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 Glad you are getting more interested in learning, or refreshing your knowledge about photography. I have mentioned on multiple occasions that to take better photos, and being more consistent capturing perfect the perfect image, you should learn to control the exposure of the image by using your camera’s manual controls. If you leave it up to the camera to set the exposure and depth of field it will to often be fooled by certain situations. Plus, you are giving up a lot of artistic control by letting the camera do all the work. 

One situation where the camera gets fooled is when a subject is in shadow and the and is back lit. Real quick, it is not that hard to learn how to use manual settings, it just takes a little practice. Take the situation of the subject being in shadow and the surroundings being brighter, the camera is trying to set exposure based on the larger area of the surroundings instead of the subject rendering the subject to dark, and with little detail. The way to fix this is by telling the camera to let in more light.

So, the first thing I am going to teach you is the “holy grauls” of photography. sometimes

Nice Sharp Image with correct exposure, and good Color.

Nice Sharp Image with correct exposure, and good Color.

called the “holy trinity” to photography, which I don’t care to use. We will just call the exposure controls the “holy grauls” of exposure, and they are: aperture, shutter speed, and ISO. First some quick fundamentals of how a camera works. Don’t let me lose you here. This won’t take long and is basic stuff.

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How a Camera Works   

To start, we see things due to light bouncing off an object, animal, or person. Just like our eyes, a camera has an opening that is covered by clear tissue in the eye with a hole in it, and usually clear glass in a camera lens that lets light through to reach the sensory receptors in the back of the eye; or in a camera,  film or a sensor in digital cameras.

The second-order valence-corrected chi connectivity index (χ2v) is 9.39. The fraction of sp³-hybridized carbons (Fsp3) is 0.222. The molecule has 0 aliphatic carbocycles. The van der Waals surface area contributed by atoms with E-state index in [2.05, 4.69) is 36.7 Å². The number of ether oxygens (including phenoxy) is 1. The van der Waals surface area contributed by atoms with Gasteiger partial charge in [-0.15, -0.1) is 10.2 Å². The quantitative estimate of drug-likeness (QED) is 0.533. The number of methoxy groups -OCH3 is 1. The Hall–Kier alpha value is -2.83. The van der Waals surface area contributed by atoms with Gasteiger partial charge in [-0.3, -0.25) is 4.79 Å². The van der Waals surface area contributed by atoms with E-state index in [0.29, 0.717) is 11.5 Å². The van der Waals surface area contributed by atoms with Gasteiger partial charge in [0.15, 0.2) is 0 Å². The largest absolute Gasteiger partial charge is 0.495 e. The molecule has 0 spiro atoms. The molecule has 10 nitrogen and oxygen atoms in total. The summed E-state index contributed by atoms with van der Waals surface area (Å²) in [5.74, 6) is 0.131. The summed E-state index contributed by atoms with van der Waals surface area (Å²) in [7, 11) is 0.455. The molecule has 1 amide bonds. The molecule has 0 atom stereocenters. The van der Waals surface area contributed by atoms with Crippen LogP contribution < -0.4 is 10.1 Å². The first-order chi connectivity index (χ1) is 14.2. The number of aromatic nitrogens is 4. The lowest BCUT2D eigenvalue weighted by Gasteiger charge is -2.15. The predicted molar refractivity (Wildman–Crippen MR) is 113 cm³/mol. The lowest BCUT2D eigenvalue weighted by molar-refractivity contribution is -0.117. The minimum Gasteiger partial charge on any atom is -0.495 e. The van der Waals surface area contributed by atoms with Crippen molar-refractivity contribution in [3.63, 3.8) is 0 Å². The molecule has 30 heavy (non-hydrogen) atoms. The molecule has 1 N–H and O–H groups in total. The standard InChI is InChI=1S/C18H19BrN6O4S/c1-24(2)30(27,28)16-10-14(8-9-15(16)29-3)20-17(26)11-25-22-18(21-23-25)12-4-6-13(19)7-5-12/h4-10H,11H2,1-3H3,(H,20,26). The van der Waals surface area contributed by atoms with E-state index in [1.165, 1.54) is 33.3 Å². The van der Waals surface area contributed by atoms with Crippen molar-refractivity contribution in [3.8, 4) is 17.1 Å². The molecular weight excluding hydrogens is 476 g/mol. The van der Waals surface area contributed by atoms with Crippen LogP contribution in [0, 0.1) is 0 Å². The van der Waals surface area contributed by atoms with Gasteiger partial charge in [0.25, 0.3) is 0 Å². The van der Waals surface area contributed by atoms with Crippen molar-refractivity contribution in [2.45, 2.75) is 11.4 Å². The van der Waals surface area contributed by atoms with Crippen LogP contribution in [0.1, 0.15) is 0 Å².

The lens in both examples is needed to direct the light that bounces off the subject or it wouldrandomly land on the sensors, and  no image would exist. (see drawling 1A).

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Both the eye and a lens use a concave-convex lens that concentrates the light to land on the sensor in the right places to create an image, although it would be upside down if the lenses of a camera weren’t grouped together to make it right side up, and to be able       to focus at different distances from the subject. The way the eye does this changing of focus is with muscles that change the distance between the pupil and the retina, which is made up of a series of sensors. The lens of a camera moves back and forth to change the focus distance, either by a person rotating the focus ring that the lenses are mounted on; or With an auto focus camera lenses, there is a motor that moves the focus ring.

Every camera works off the principle: that light travels through a hole in one end of the camera to a piece of film or an electronic sensor on the other end to record the light coming into it. Essentially, a box with a hole in it and a way to record the image on the other end.  On a more modern and even the older upper end or professional cameras of long ago are based on the box camera principle. Camera’s have always had their features that record the image on different types of recording media. Like on early camera, a single metal or glass plate that recorded one separate photograph on each plate, to view cameras that use the same principle only the media is a metal coated piece of plastic. Then there are rolls of film, 110, 135….35mm, that have been used in different size and varieties of cameras over the years. Then there is todays versions….